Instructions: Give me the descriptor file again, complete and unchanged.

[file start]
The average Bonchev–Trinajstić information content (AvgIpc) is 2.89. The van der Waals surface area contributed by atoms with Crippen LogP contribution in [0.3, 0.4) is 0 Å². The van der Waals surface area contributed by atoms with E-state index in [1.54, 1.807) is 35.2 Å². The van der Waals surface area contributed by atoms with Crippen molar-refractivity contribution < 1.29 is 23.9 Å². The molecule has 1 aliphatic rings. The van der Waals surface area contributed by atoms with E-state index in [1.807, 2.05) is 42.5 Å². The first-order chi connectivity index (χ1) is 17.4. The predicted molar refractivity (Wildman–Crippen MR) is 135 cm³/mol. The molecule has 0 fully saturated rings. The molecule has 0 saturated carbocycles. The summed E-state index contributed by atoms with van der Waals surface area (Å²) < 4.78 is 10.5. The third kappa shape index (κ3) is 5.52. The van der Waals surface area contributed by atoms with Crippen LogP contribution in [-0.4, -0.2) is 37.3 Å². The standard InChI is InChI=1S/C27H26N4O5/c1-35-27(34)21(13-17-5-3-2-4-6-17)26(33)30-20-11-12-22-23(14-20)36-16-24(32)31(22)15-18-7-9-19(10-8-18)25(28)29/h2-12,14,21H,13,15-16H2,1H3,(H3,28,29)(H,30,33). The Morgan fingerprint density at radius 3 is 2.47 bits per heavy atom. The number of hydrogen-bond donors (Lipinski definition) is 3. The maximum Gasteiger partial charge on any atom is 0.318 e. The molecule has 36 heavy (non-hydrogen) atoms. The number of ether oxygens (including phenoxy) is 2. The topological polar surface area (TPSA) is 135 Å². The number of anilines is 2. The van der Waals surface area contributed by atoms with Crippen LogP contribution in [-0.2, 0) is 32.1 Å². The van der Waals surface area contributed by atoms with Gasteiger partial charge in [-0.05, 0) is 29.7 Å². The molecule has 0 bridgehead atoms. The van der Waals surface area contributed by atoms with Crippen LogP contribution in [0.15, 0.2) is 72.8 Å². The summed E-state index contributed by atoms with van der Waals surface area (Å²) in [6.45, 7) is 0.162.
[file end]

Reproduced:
The average Bonchev–Trinajstić information content (AvgIpc) is 2.89. The van der Waals surface area contributed by atoms with Crippen LogP contribution in [0.3, 0.4) is 0 Å². The van der Waals surface area contributed by atoms with E-state index in [1.54, 1.807) is 35.2 Å². The van der Waals surface area contributed by atoms with Crippen molar-refractivity contribution < 1.29 is 23.9 Å². The molecule has 1 aliphatic rings. The van der Waals surface area contributed by atoms with E-state index in [1.807, 2.05) is 42.5 Å². The first-order chi connectivity index (χ1) is 17.4. The predicted molar refractivity (Wildman–Crippen MR) is 135 cm³/mol. The molecule has 0 fully saturated rings. The molecule has 0 saturated carbocycles. The summed E-state index contributed by atoms with van der Waals surface area (Å²) < 4.78 is 10.5. The third kappa shape index (κ3) is 5.52. The van der Waals surface area contributed by atoms with Crippen LogP contribution in [-0.4, -0.2) is 37.3 Å². The standard InChI is InChI=1S/C27H26N4O5/c1-35-27(34)21(13-17-5-3-2-4-6-17)26(33)30-20-11-12-22-23(14-20)36-16-24(32)31(22)15-18-7-9-19(10-8-18)25(28)29/h2-12,14,21H,13,15-16H2,1H3,(H3,28,29)(H,30,33). The Morgan fingerprint density at radius 3 is 2.47 bits per heavy atom. The number of hydrogen-bond donors (Lipinski definition) is 3. The maximum Gasteiger partial charge on any atom is 0.318 e. The molecule has 36 heavy (non-hydrogen) atoms. The number of ether oxygens (including phenoxy) is 2. The topological polar surface area (TPSA) is 135 Å². The number of anilines is 2. The van der Waals surface area contributed by atoms with Crippen LogP contribution in [-0.2, 0) is 32.1 Å². The van der Waals surface area contributed by atoms with Gasteiger partial charge in [-0.05, 0) is 29.7 Å². The molecule has 0 bridgehead atoms. The van der Waals surface area contributed by atoms with Crippen LogP contribution in [0.15, 0.2) is 72.8 Å². The summed E-state index contributed by atoms with van der Waals surface area (Å²) in [6.45, 7) is 0.162.